‘Bird’ Scooters take off in Pacific Beach, but create problems for some businesses and residents


Notice anything new on the boardwalks and streets of Pacific Beach? In the last few weeks, a fleet of electric scooters has been showing up from a relatively new company called Bird. Each scooter is equipped with a GPS device, so by using a smartphone, anyone can access the scooters — called “Birds” — and take a ride.

Here’s how it works. Each morning, Birds are placed all over town in front of businesses (with their permission) and high-traffic areas. If a rider wants to rent a scooter, they pull up the app on their smartphone and find the Bird closest to them. Then they unlock it, ride to their destination, and leave it there for another renter to locate and use. Rides cost $1 up front and 15-cents per minute.

The company also requires that riders upload a valid driver’s license and confirm they are age 18 or older. In addition, Bird requires all riders to consent to a safety agreement and view an in-app tutorial on how to safely ride. The company posts safety instructions on each scooter and provides free helmets to all riders who request one.

At the end of the day (about 8 p.m.), team members pick up all the scooters and take them back to several locations to charge them and do any maintenance. Each vehicle is charged up to ride 15 miles a day. If that charge is used up before the end of the day, the scooter is picked up earlier. The next morning, the Birds are placed back out in the community for another day of renting.

The electric scooters are part of a pilot program specifically targeted to Pacific Beach. It started four weeks ago, but company representatives aren’t saying how long they’ll stick around.

Some PB residents and business owners wouldn’t mind if they don’t, but most agree that tighter regulations and increased law enforcement will be needed if they do.

Litany of complaints

At the recent PB Town Council meeting, a litany of complaints was lodged against the Bird scooter. These included: scooters left on sidewalks (blocking pedestrian traffic), on streets (blocking curb ramps) and on private property; unsafe driving in traffic; illegal driving on sidewalks; dangerous driving on the Boardwalk; underage driving and a host of others.

“They are licensed to operate but they’re not licensed to operate carte blanche,” said Lt. Erwin Manasala of the San Diego Police Department. “They have to follow the regulatory framework that’s established within the bike sharing program. If they are in violation, feel free to contact the police department and if we can take enforcement action based on complaints, we will.”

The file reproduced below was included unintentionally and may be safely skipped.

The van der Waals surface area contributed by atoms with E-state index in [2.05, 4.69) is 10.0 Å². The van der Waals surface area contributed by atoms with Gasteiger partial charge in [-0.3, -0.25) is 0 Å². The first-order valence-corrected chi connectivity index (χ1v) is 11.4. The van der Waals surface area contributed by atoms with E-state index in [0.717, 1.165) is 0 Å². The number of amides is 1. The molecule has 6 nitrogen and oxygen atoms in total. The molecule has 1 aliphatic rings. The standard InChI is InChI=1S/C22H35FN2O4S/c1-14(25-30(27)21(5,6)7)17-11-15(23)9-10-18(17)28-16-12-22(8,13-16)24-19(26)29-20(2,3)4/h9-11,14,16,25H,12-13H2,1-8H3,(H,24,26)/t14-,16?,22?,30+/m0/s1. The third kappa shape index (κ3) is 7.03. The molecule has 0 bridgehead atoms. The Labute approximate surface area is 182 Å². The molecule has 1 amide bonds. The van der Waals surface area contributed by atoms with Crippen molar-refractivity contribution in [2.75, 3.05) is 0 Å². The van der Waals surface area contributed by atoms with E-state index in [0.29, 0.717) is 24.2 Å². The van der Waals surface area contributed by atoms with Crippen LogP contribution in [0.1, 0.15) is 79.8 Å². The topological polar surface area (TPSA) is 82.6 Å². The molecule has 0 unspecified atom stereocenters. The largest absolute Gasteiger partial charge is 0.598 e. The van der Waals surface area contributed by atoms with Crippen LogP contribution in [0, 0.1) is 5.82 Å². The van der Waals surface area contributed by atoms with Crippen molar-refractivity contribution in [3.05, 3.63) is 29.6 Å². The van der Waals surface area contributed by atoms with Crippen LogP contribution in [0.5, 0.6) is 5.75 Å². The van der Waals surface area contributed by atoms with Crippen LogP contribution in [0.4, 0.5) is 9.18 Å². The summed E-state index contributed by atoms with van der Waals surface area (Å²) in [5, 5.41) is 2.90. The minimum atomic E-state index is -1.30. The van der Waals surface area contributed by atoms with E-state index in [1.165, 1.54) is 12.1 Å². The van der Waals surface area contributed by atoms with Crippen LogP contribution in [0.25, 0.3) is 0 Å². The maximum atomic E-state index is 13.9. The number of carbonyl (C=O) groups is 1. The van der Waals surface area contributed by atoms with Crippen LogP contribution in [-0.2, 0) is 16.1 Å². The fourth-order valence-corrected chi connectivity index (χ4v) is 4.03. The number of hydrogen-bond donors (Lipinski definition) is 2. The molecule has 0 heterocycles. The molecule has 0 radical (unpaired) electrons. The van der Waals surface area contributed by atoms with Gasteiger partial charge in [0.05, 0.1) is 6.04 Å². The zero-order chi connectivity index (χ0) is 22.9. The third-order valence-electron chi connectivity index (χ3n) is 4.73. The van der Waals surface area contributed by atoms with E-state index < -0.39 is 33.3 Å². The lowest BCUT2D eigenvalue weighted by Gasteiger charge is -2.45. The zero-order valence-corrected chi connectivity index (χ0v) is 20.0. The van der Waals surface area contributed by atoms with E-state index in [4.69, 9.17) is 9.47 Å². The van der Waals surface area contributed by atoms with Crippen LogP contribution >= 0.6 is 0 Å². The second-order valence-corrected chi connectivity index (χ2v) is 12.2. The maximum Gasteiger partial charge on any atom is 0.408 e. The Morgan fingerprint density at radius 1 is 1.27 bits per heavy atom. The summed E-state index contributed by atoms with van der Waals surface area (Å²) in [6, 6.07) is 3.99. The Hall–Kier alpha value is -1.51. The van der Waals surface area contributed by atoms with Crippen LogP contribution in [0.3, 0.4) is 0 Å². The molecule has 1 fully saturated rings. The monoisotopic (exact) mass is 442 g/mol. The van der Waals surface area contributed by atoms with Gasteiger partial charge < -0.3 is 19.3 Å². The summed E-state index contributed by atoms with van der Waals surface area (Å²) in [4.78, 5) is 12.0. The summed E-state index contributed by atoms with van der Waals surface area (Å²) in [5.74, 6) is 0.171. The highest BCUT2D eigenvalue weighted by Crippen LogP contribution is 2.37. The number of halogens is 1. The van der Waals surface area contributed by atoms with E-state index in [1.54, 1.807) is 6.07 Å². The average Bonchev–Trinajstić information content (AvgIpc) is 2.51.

Business owners brought up concerns over the unfair competitive advantage given Bird over rental operators that pay property rent, taxes and other fees, as well as the makeshift repair shops erected on sidewalks to fix broken scooters, oils and solvents dripping to the ground, that would garner storefront operators hefty fines, if not get their business license revoked.

“Right now, in order to operate, you just need a business license,” said Monique Tello, an aide from District 2 City Council member Lorie Zapf’s office. “So they kind of did what Uber did.”

Out of the 17 questions and comments raised about the Bird scooters during the meeting, only one was favorable, but solely in the context of reducing car traffic and related pollution. The consensus was that rules clearly addressing the numerous problems were required if this Bird was going to fly in PB.

“As it unfolds, we’re looking into some regulatory work, but it is staff recommendation that we don’t have enough data to do anything at this moment,” Tello said. “There’s pros and there’s cons in this and we’re listening to both of them.”

Beach community targets

Bird founder and CEO Travis VanderZanden started the operation in Santa Monica last September, then expanded it to Venice Beach in Los Angeles, and now Pacific Beach. However, the rental startup sparked a legal battle in Santa Monica, where city officials filed a criminal complaint against the company, accusing it of operating without proper permits and owing more than $6,000 in fines.

The lawsuit was resolved Feb. 14, with Bird agreeing to secure the proper licenses to operate there and to pay more than $300,000 in fines. “Under the agreement, the city agreed to dismiss the nine original misdemeanor counts, and the company agreed to plead no contest to a single infraction of the city’s municipal code,” Bird spokesman Marcus Reese said in a statement. As far as San Diego is concerned, Reese said: “We have a business license to operate in San Diego.”

Despite the legal battles, VanderZanden has always had a vision for alternative modes of transportation. He developed an early passion for transportation riding along with his mother, a public bus driver in Appleton, Wisconsin. He then went on to be a pioneer in car ridesharing, serving as the first COO of Lyft and as vice president of driver growth for Uber. VanderZanden has lived in San Diego and has an interest in bringing this form of ride-sharing here on a permanent basis.

Bird’s research has shown that electric scooters are more desirable than bikes because they require less effort. The majority of its customers are women who just want to get from point A to point B without getting sweaty while maybe wearing heels. The electric scooters are also easier for seniors who may have physical limitations.

According to Bird board member David Sacks: “Bird is solving the last mile of sustainable transport. It’s convenient, it’s green, it alleviates traffic, and makes cities more livable. This product has the potential to transform urban areas.”

For more information or to download the app, go to

—Steven Mihailovich contributed to this report.